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Filip Tulis, Imrich Jakab, Roman Slobodník and Michal Hudec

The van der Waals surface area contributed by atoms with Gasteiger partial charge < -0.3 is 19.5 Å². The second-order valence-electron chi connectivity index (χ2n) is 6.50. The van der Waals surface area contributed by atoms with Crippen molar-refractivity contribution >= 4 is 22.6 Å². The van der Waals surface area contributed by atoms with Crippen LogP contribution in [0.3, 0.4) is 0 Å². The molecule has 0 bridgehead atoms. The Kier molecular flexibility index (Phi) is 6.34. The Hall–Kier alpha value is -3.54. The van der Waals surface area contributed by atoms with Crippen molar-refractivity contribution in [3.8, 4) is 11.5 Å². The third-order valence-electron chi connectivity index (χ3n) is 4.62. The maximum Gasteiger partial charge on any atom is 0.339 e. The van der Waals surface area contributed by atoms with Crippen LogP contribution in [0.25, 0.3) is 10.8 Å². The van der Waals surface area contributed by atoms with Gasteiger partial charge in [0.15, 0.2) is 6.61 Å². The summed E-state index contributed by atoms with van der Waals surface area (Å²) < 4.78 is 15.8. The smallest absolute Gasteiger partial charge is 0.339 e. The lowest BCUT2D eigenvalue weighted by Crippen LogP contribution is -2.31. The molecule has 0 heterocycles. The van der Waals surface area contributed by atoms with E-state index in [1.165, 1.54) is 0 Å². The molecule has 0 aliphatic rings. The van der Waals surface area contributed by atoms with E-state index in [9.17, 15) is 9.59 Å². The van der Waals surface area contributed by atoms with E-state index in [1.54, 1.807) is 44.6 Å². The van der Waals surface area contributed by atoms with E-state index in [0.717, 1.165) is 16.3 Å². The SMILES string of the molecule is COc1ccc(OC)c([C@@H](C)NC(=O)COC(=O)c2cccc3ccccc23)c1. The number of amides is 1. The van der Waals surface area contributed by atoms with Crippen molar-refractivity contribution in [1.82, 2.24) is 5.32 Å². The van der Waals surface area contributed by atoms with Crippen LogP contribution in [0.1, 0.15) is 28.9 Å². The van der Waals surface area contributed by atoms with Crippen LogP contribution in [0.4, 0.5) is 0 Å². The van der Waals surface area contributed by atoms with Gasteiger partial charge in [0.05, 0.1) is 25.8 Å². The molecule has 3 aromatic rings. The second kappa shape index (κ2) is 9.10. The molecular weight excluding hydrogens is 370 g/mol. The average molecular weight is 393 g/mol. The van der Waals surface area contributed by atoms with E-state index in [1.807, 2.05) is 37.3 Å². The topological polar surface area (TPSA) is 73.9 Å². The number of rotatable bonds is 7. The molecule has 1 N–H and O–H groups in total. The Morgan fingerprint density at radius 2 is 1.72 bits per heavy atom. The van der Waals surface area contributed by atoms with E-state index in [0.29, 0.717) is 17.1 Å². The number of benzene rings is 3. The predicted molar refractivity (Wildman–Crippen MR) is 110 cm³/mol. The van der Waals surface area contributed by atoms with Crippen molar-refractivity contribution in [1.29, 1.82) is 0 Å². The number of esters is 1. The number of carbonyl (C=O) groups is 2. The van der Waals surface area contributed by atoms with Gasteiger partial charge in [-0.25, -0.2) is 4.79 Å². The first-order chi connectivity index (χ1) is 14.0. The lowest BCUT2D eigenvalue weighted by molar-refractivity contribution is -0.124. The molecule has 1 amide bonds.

During the years 2010-2012, we observed the spatial activity of long-eared owls by the radio telemetry in an agricultural land. The average home range size of tracked long-eared owls for 100 and 95% minimum convex polygon (MCP) was 415.93 and 350 ha, respectively. Between the breeding and the non-breeding season, we did not record significant differences in the size of home ranges. Open land units (meadows and arable lands) belonged to the most abundant land units in the home ranges of tracked owls (mean for 100 and 95% MCP was 24.6 and 24.3%, respectively). Forest edges with their ecotone character also represented the abundant land unit (mean for 100 and 95% MCP was 11.4 and 10.6%, respectively). An amount of built-inhabited areas in home ranges (mean for 100 and 95% MCP was 8.2 and 10.1%, respectively) correlated positively with their size (Spearman rank correlation: for 100% MCP: rs = 0.83, p <0.05; for 95% MCP: rs = 0.91, p <0.05) that indicates long-eared owls to be avoiding built-inhabited areas as an area of the food getting. Two individuals of long-eared owl changed the winter roosts during one non-breeding season, which were at a distance of 650 m from each other.